BUCKLING LEG-Toys would benefit from a leg that would unsnap or provide spring-loaded relief when stepped on or dropped. Larger vehicles could be designed with shear pins or breaking points that would minimize structural damage during collisions, jumps and falls.

HYBRID LEGS-Additional degrees of freedom could be added to the device by controlling the length of various links with actuators. The added complexity could have benefits. It would allow for precision placement of the foot, increased step height, and still allow high speed traveling when the standard length is locked in.

SPEED-LEVELING DRIVE TRAIN-The variation in the speed of the foot for a constant rotational speed of the crank is not desirable. A variable crank rotation that could compensate for these differences as well as the mechanical advantage needed when stepping onto obstacles would minimize the stresses on the drive trains of larger vehicles.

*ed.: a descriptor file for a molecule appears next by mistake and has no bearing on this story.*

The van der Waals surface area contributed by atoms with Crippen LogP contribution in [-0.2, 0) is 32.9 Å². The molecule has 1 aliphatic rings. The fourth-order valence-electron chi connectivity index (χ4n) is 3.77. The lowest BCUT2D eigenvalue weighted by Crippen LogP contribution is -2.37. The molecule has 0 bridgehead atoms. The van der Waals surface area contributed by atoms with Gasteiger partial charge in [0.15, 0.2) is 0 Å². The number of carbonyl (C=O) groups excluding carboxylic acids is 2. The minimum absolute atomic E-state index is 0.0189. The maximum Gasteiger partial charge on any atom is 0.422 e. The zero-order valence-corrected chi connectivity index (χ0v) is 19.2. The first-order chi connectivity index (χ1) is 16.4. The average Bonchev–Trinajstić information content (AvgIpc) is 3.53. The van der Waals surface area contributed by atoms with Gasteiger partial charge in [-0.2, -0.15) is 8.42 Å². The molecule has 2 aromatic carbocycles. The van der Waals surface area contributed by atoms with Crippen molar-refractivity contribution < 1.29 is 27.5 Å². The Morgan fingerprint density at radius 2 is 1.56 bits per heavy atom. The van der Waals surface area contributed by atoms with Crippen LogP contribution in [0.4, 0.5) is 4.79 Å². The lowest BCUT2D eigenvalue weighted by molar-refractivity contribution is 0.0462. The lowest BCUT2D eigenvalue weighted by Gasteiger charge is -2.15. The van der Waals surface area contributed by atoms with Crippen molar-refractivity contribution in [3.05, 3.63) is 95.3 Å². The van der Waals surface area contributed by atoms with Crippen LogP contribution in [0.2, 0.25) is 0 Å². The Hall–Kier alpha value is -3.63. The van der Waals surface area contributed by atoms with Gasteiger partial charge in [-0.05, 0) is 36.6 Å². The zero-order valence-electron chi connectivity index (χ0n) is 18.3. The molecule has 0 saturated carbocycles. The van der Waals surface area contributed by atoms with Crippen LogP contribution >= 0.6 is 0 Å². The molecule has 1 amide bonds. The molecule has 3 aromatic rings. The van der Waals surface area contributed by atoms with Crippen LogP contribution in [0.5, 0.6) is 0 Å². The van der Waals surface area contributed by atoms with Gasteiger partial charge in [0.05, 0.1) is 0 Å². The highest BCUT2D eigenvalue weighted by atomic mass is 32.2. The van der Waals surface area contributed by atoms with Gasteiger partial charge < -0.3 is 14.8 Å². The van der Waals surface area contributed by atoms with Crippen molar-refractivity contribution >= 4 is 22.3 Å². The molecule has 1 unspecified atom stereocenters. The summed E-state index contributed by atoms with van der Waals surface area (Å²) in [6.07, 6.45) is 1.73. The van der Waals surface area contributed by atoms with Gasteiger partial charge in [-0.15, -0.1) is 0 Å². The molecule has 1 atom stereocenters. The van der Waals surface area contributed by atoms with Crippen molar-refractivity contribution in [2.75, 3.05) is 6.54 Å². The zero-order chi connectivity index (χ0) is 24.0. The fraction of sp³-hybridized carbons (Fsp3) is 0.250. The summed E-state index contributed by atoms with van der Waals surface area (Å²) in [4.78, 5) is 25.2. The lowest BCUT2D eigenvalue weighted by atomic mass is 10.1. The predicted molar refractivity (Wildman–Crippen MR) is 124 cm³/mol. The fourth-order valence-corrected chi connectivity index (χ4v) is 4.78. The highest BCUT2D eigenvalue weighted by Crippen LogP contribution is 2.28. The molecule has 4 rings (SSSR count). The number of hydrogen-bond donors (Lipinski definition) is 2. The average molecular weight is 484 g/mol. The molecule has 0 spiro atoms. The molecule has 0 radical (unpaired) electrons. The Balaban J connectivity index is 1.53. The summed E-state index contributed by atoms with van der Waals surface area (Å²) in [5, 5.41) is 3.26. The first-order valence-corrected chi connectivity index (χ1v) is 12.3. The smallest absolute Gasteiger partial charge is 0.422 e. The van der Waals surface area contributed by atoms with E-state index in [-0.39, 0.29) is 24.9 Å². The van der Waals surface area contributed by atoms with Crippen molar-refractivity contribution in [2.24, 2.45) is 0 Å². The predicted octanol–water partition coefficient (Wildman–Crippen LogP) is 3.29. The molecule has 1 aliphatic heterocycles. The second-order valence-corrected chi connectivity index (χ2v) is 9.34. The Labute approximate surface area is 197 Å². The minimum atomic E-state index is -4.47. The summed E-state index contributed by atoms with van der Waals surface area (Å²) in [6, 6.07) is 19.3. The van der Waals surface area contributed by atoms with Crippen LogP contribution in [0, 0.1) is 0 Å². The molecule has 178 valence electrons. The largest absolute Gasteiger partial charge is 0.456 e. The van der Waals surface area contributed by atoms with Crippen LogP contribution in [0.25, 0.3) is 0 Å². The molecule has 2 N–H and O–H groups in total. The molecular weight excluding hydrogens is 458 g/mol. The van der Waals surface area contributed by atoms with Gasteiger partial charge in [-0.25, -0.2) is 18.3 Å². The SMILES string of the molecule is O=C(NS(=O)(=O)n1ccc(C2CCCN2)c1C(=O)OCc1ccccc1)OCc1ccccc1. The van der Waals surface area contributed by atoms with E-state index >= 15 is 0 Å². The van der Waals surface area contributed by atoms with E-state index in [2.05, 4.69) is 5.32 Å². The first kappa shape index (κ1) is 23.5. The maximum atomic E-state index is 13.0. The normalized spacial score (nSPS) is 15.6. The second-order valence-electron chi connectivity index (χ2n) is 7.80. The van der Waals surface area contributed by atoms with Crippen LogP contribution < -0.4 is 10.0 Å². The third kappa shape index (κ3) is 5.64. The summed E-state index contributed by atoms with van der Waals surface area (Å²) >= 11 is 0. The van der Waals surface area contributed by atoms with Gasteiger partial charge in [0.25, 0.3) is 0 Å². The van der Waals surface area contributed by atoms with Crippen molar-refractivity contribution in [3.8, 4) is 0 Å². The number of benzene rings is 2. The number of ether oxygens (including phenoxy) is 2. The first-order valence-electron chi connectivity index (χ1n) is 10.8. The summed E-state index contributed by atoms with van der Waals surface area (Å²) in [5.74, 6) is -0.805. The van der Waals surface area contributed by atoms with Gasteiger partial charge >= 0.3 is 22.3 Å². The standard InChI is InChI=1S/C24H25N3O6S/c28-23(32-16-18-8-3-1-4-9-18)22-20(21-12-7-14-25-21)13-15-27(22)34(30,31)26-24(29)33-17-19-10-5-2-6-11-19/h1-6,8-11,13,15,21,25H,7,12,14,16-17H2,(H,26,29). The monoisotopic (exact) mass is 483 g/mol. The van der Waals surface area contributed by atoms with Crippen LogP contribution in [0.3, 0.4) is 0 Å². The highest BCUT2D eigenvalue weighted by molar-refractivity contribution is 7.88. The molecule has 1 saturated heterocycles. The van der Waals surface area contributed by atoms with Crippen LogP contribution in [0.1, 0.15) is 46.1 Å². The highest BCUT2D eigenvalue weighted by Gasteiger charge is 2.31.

Electronic Braille readers, agile planetary rovers and solar-powered drones that mimic birds in flight are just some of the envisioned applications that could get a practical workout as developers flex the capabilities of an emerging concept called artificial muscle. Generally, imitating nature offers many advantages, since nature came up with numerous inventions that work and last. But sometimes, it is better to be inspired by nature rather than make an exact copy. Examples of copying include the use of honeycomb, Velcro, fins for diving and many others.